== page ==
When American relief workers Kent Brantly and Nancy Writebol were offered and took an experimental treatment for Ebola last month, the event triggered a seismic shift in the largely behind-the-scenes debate over whether untested drugs should be used in the spreading outbreak in West Africa.
Until then, many experts felt it would be unethical to offer African Ebola patients drugs that had never been given to people, let alone tested for safety. (Related: "Promising Ebola Drugs Stuck in Lab Limbo as Outbreak Rages in Africa.")
The mere idea evoked memories of pharma giant Pfizer's disastrous clinical trial of a new antibiotic, trovafloxacin (Trovan), during a 1996 meningitis outbreak in northern Nigeria, or the plot of John le Carré's novel, The Constant Gardener, in which Kenyans are used as guinea pigs to test what turns out to be an unsafe tuberculosis drug.
But when news broke that two infected Americans had been given a therapy that had previously been tested only in primates and, further, that they were holding their own, the flip side of the ethical coin was revealed.
Suddenly the question was no longer "How could one use untested drugs in Africa?'' but "Why Americans and not Africans?" Why was the therapy flown to Liberia for Brantly and Writebol not also offered to Sheik Umar Khan, who had died a few days earlier in Sierra Leone, where he was his country's only virologist and leading Ebola expert?
Questions like these will shape discussions during a World Health Organization (WHO) meeting on the ethics of using experimental Ebola drugs in the current outbreak. The meeting, held today by teleconference, involves ethicists, the affected countries, and representatives of civil society.
Treatments Scarce, Untested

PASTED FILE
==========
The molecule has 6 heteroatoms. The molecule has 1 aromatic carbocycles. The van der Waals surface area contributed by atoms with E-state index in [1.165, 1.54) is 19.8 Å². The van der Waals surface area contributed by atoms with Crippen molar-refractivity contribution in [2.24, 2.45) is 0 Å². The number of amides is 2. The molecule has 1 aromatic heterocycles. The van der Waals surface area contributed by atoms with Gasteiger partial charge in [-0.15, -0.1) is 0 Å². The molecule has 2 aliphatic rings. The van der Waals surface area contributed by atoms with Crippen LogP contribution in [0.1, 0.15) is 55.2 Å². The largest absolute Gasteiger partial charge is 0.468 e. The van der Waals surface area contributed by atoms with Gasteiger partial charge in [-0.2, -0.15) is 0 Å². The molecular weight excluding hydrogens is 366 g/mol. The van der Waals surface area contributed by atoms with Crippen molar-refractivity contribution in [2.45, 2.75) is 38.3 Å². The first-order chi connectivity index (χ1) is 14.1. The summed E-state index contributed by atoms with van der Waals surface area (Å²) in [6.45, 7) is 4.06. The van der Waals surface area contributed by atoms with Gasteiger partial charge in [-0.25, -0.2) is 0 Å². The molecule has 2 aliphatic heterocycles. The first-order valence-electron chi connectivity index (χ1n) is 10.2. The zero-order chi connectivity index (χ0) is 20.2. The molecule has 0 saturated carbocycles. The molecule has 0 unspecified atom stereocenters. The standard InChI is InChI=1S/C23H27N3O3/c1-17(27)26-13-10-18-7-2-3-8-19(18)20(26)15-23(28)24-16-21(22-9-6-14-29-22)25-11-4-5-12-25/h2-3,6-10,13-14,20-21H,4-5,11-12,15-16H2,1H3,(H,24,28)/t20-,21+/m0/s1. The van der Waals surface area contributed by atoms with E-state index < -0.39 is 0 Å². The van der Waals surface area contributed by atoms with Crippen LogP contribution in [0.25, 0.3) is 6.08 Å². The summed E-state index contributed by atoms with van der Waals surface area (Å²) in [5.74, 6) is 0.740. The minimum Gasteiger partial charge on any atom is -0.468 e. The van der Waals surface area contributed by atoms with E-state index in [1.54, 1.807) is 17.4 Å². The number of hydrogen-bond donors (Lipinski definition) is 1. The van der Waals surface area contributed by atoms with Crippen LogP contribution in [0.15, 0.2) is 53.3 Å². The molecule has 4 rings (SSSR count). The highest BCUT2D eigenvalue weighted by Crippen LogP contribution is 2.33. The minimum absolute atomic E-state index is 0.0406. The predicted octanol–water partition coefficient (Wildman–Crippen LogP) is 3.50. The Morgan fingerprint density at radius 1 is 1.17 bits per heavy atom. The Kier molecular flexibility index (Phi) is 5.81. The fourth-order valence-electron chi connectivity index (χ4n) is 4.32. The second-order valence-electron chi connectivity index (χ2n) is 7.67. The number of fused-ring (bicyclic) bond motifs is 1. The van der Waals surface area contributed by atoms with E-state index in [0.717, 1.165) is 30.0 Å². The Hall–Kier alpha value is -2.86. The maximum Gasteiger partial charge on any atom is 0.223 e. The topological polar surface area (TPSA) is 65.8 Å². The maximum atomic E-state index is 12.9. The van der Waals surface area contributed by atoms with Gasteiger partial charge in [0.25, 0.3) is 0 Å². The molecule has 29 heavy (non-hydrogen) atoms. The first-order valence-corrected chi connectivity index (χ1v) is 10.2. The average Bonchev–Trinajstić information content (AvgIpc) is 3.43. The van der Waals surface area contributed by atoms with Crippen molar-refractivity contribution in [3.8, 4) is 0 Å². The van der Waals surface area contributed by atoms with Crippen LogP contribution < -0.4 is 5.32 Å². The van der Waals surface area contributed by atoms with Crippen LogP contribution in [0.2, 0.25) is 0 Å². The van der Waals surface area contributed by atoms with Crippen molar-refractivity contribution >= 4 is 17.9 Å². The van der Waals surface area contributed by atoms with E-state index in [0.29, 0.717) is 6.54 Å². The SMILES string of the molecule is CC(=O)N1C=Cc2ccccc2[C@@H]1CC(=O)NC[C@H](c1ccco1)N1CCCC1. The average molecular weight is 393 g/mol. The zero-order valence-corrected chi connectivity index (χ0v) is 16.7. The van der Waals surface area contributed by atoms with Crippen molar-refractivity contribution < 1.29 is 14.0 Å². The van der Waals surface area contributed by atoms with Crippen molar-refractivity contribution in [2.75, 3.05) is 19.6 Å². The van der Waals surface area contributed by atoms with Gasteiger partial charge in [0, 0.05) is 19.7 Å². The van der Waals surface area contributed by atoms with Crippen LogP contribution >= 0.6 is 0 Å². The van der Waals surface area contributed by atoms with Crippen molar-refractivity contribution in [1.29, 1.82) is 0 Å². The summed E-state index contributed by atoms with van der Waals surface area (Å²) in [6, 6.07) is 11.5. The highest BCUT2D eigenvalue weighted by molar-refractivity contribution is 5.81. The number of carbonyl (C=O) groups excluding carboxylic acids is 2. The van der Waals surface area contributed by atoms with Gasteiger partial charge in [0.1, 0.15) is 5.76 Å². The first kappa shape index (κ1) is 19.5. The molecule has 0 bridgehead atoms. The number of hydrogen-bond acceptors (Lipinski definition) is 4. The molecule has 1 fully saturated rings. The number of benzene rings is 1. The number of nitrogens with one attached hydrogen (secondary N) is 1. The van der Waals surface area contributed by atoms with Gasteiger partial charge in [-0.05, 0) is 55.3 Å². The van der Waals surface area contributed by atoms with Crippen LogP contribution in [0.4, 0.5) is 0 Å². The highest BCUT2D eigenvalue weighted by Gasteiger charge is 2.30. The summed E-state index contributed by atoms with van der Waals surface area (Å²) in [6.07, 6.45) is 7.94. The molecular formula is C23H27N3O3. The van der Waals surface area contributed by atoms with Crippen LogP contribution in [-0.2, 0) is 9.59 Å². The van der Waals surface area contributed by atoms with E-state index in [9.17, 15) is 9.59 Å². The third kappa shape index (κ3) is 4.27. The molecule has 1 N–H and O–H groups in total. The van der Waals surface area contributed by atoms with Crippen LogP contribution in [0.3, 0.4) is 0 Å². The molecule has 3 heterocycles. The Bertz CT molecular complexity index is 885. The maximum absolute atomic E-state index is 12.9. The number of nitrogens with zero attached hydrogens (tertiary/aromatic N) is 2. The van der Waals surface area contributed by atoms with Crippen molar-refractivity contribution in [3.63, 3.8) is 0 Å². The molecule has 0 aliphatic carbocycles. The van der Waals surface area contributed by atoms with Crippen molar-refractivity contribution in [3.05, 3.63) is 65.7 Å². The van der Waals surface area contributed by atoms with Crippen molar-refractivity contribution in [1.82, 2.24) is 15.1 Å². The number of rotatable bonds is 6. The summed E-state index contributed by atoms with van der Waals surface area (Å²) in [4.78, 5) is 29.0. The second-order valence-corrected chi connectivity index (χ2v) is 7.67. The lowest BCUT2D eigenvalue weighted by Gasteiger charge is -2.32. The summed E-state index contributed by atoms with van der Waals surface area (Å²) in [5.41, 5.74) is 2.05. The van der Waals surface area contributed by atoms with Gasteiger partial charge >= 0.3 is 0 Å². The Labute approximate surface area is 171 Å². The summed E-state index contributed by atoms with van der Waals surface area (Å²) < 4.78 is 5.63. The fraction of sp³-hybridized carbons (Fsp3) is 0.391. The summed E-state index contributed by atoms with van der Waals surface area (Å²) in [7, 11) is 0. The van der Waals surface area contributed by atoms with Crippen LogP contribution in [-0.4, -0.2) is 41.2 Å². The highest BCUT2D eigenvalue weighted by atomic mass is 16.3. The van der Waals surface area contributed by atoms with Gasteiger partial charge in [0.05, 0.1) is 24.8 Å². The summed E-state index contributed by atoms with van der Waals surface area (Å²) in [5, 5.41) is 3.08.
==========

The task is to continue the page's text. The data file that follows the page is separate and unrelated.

Nothing is easy about the issues, starting with the fact that supplies of the various experimental therapies and vaccines are so limited that recommending their use would be largely symbolic for the next few months at least.
"I think that one of the main showstoppers in all of this—again, I can't speak for every product—is the paucity of availability of any product at all," says Anthony Fauci, director of the National Institute of Allergy and Infectious Diseases, part of the U.S. National Institutes of Health.
There is only enough ZMapp—the product the Americans took—to treat a handful of people, Fauci says. The U.S. Department of Health and Human Services' Biomedical Advanced Research and Development Authority, which recently conducted an assessment of the various experimental products in the pipeline, says it could take three to four months to produce another small batch of the therapy.
The remaining doses of ZMapp have been distributed, LeafBio, the company commercializing the product, said in a brief statement posted to its website Monday afternoon. It indicated remaining doses had been provided to Spain for treatment of an infected missionary and to an unnamed West African country for two medical doctors. By Monday evening, the statement was removed from the website.
Sarepta Therapeutics, which shelved an Ebola drug it was developing when it lost U.S. government support for the work, has indicated it would be willing to allow use of its remaining supply—enough to treat a few dozen people, CEO Chris Garabedian told the financial news publication Barron's.
Tekmira Pharmaceuticals, the only company to have done some preliminary safety testing of an Ebola therapy in people, says it would allow its drug to be used by infected individuals. In early July the U.S. Food and Drug Administration placed the drug on a clinical hold because of safety concerns about giving it in high doses, but last week revised its status to allow for compassionate use. Tekmira will not say how much of the product it has or how long it takes to make.